Johns Hopkins Bloomberg School of Public Health
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Model State Indoor Air Quality Act Proposed

Aug. 22, 2023
Johns Hopkins researchers are urging states to create legislation aimed at improving IAQ in public spaces—and offering them the tools to do so.

Open any weather report for your area, and in addition to temperature and humidity levels, you’ll also find the current outdoor air quality. But what about when you enter a school, an office building, a hospital, or a grocery store?

How do you know what that building’s air quality is?

The air we breathe directly impacts our health and well-being. While air quality outdoors is monitored and regulated by the federal government, that’s not the case indoors—where the average American spends at least 90% of their time.

Experts from the Johns Hopkins Center for Health Security are calling on states to create legislation aimed at improving indoor air quality in public spaces—and giving them the tools to do so through the new Model State Indoor Air Quality Act, published Aug. 17.

What’s contaminating our indoor air?

Many infectious diseases, including COVID, flu, RSV, and measles, spread through airborne transmission, which occurs much more easily in indoor environments. 

“But there are a lot of other things that are in the air too, that are really unhealthy for you,” explains Gigi Gronvall, PhD, an associate professor of Environmental Health and Engineering and a senior scholar at the Center for Health Security.

Indoor air quality can be polluted by a range of sources, including mold, radon, carbon dioxide, particulate matter, chemicals in cleaning products, off-gassing from building materials and furnishings, and even outdoor air pollution. In fact, the concentration of some pollutants indoors is two to five times higher than outdoors.

How the air we breathe can help or harm us

The pandemic made clear the role of ventilated, clean air in preventing the spread of COVID, and research shows that improved air filtration and ventilation can also increase employee performance and productivity as well as improve test scores and teacher retention rates.

Repeated exposure to poor indoor air quality (IAQ), on the other hand, has been proven to:

  • Lead to respiratory diseases, heart disease, and cancer;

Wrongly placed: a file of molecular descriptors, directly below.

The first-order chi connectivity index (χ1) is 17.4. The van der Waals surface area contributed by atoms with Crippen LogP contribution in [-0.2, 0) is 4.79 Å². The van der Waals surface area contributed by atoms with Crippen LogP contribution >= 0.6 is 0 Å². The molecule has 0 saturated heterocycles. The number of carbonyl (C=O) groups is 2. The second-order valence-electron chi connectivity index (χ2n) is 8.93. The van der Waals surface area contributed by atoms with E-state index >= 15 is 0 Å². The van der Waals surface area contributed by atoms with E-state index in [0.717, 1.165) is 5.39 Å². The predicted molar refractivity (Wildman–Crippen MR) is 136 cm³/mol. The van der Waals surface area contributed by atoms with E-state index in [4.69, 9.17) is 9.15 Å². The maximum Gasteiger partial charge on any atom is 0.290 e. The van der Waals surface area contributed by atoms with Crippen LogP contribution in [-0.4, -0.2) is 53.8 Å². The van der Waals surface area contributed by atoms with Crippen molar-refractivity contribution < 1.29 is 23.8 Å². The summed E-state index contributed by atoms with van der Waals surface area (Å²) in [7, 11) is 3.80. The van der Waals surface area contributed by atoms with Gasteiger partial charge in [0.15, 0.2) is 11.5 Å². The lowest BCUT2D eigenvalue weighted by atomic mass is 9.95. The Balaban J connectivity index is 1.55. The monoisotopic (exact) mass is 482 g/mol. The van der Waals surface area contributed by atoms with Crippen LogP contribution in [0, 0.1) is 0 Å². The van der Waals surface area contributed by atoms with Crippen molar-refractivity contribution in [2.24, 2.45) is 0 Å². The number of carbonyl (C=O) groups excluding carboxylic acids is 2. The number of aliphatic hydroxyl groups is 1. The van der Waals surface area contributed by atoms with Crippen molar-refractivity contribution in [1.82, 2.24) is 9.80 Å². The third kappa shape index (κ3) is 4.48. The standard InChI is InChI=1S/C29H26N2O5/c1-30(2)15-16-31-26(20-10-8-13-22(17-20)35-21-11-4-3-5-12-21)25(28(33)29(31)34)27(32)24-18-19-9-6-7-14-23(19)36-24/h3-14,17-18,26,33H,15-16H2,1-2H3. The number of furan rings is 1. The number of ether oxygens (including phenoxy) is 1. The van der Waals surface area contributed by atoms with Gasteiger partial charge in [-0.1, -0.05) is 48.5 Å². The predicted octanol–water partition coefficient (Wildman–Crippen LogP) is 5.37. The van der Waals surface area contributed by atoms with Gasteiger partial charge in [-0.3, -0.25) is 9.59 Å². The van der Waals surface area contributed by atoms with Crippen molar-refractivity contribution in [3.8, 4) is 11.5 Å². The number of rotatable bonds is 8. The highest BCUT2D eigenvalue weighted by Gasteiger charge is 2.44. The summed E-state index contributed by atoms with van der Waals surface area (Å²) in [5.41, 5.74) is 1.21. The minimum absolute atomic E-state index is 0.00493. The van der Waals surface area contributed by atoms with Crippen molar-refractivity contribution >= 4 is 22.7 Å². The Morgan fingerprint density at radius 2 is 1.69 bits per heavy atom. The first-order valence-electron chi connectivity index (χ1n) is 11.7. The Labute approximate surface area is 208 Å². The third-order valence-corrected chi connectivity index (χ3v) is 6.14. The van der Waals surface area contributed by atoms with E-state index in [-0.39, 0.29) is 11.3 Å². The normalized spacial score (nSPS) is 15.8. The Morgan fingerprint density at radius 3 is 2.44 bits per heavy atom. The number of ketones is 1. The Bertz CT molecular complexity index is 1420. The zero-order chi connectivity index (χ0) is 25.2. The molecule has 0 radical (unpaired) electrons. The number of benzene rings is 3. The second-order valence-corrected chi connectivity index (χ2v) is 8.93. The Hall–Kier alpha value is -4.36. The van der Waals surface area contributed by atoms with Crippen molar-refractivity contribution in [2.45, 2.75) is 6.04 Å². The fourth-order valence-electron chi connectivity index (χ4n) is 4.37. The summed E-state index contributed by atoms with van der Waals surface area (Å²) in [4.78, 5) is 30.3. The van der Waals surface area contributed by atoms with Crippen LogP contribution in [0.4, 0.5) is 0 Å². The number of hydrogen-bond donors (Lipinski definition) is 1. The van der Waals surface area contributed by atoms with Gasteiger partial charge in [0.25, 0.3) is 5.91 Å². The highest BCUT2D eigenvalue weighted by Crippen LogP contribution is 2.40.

• Exacerbate asthma symptoms;
  • Increase student and teacher absenteeism, disrupting the learning process and student performance.

“It's not something we should be ignoring,” says Gronvall. “If you breathe poor air, you're not going to do as well, you're not going to think as well.”

What states can do

The Model State Indoor Air Quality Act (MSIAQA) was developed by the Center for Health Security in partnership with legal experts. It provides a legal framework for states and localities to implement legislation that will result in improved IAQ in public buildings by:

  • Setting up state advisory councils to set standards appropriate for states’ needs.
  • Requiring that indoor air quality be measured and the results posted publicly.
  • Setting up a system for people to report health impacts potentially caused by bad air and for the state to investigate these reports and order necessary fixes.

It outlines best practices for how state and local governments can:

  • Make sure legislation is actually enforced.
  • Have authorities test IAQ and publish reports in buildings—not unlike restaurant health inspections.
  • Educate the public about IAQ and the benefits of clean air.
  • Allow experts to determine what levels of indoor pollution are and are not acceptable. 
  • Incentivize building owners to maintain clean air in their properties.

Why we need consistent regulation

While federal law regulates outdoor air pollution, “there is little federal legal support to protect peoples’ health through improved IAQ or to incentivize IAQ improvements,” reads the preface of the act. As a result, IAQ measures that have been put in place at the state, tribal, and local levels are not comprehensive or consistent.

“It’s really a patchwork,” says Gronvall, noting that some policies address only certain pollutants, like radon or secondhand smoke, or only certain spaces, like schools. The MSIAQA, she says, “offers a way to regulate more than just one thing or more than one environment.”

“Everyone deserves healthy indoor air,” says Paula Olsiewski, PhD, a contributing scholar at the Center for Health Security and co-lead of the Center's IAQ project team. “This model act gives states the tools to ensure that the air in public buildings is safe for people to breathe, whether the most urgent concern is airborne diseases, wildfire smoke, or asthma.”

What you can do right now

Individuals don’t need to wait for state or federal regulation to clean the air in their own spaces. A few simple changes can improve air quality in homes and offices:

  • If your home has an HVAC system, installing a higher efficiency filter, such as a MERV 13, will greatly improve filtration;
  • People whose homes use natural ventilation rather than central air conditioning can create DIY portable air cleaners simply by attaching a MERV 13 filter to a box fan made in 2012 or later (window units don’t work);
  • Run a portable HEPA air cleaner continuously in a room where people are gathered to keep house guests or coworkers safer;
  • Consider installing a carbon dioxide detector to make sure your home has optimal air ventilation. 

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Aleyna Rentz is a marketing specialist for the Johns Hopkins Bloomberg School of Public Health. Aliza Rosen is a digital content strategist in the Office of External Affairs at the Johns Hopkins Bloomberg School of Public Health.